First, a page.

Exploration Through Example

Example-driven development, Agile testing, context-driven testing, Agile programming, Ruby, and other things of interest to Brian Marick
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Wed, 26 May 2004

Agile testing directions: the table of contents

Here is a set of links to my essays on agile testing directions. It's the same as the set on the right, but it's easier to link to.

Tests and examples
Technology-facing programmer support
Business-facing team support
Business-facing product critiques
Technology-facing product critiques
Testers on agile projects


## Posted at 12:47 in category /agile [permalink] [top]

When is an agile team working up to its potential? (continued)

(See the original.)

Some additional suggestions in email comments. (I know, I know, I should enable comments.)

  • Everyone on the team has an idea of what other people on the team are working on and can say why that is important work to do.

  • Add "overstressed" to "People should not feel unchallenged or frustrated or overworked."

  • Team are aggressive about adjusting to the changing environment. When things change the team are discussing how to address it in a positive way and not with head in hands crying "we're all doomed".

  • Team are constantly looking to continually optimise their performance and (to avoid local minima) are always looking for ways to make the end to end process more efficient.

  • If you look around the team you find most things are being built just in time, little is just sitting on a shelf waiting to be tested, read, commented on etc. e.g. little untested code lying around.

  • If you look at the end to end process you see a smooth flow of value add activities, all the way from ideas down to delivery. Queue and batch is used minimally, and only where needed.

Thanks to Jeffrey Fredrick, Dadi Ingolfsson, and Andy Schneider.

## Posted at 11:06 in category /agile [permalink] [top]

Update to Bang feature of ColumnFixture

Earlier, I described an update to the Fit ColumnFixture that lets you head a column with a name like "calc!", which means that "calc" is an operation that's not expected to produce any result. (Later columns check what the operation did.)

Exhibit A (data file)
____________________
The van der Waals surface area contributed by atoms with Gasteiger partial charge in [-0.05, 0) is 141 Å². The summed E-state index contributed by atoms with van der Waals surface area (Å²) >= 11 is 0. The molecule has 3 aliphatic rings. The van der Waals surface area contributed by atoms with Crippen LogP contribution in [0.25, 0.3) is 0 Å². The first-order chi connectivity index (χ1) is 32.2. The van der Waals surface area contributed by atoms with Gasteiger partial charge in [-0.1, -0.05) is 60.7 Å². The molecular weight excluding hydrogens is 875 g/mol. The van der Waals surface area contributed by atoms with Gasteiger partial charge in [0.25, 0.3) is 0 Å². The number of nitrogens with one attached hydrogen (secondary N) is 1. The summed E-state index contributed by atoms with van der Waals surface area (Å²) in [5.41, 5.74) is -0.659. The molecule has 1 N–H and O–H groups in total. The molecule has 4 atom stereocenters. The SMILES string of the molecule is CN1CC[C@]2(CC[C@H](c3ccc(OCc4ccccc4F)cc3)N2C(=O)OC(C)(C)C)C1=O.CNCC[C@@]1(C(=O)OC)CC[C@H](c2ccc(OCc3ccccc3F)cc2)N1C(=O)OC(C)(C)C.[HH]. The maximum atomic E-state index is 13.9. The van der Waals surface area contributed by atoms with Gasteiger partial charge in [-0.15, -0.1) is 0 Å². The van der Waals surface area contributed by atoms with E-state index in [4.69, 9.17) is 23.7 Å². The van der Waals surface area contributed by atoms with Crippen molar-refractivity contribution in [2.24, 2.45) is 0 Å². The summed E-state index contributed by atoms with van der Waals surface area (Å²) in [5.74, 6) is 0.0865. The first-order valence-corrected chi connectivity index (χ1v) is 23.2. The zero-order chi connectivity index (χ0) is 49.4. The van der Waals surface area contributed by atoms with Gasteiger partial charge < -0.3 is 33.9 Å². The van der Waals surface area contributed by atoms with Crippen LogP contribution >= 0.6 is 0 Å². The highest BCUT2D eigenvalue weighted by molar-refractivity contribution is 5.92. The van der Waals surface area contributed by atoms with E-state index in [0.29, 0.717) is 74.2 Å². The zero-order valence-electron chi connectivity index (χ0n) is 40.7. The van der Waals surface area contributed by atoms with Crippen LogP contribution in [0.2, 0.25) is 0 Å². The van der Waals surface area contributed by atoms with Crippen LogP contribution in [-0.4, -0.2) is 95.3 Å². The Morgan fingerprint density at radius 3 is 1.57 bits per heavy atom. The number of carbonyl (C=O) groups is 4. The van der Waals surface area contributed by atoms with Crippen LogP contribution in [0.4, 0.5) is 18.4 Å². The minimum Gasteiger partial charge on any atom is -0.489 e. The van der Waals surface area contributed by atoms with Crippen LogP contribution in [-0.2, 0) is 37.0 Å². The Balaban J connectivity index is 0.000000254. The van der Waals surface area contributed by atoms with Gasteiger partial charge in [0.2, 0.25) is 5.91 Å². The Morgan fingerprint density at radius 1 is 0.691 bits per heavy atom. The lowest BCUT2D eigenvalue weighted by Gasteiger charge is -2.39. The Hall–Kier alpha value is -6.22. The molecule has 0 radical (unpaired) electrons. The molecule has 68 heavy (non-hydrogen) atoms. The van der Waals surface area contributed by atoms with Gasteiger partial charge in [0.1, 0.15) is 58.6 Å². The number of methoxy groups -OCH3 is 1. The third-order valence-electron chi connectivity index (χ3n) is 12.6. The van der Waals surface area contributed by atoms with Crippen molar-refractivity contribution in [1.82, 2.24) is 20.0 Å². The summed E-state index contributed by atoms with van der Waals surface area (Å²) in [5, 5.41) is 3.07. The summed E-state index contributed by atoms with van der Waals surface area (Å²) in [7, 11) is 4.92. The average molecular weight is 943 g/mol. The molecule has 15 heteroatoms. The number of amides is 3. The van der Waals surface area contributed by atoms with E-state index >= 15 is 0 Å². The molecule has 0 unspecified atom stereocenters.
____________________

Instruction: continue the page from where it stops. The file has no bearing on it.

At Rick Mugridge's suggestion, I've updated it so that "error" tags can be used when the operation is expected to fail. That looks like this:

Normally, the column below the "bang" cell has nothing in it. However, the cells may use the "error" notation if the action is intended to fail. The next three columns show different options for what to do once a setter method fails as expected.

this will fail!
you can ignore()
you can check()
you can expect errors()

some ignored value that shows greyed out
an expected value

Source is at the same old place.

## Posted at 08:20 in category /fit [permalink] [top]

About Brian Marick
I consult mainly on Agile software development, with a special focus on how testing fits in.

Contact me here: marick@exampler.com.




Agile Testing Directions
Tests and examples
Technology-facing programmer support
Business-facing team support
Business-facing product critiques
Technology-facing product critiques
Testers on agile projects

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Working your way out of the automated GUI testing tarpit
  1. Three ways of writing the same test
  2. A test should deduce its setup path
  3. Convert the suite one failure at a time
  4. You should be able to get to any page in one step
  5. Extract fast tests about single pages
  6. Link checking without clicking on links
  7. Workflow tests remain GUI tests
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Design-Driven Test-Driven Design
Creating a test
Making it (barely) run
Views and presenters appear
Hooking up the real GUI


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Process and personality: Every article on methodology implicitly begins "Let's talk about me."


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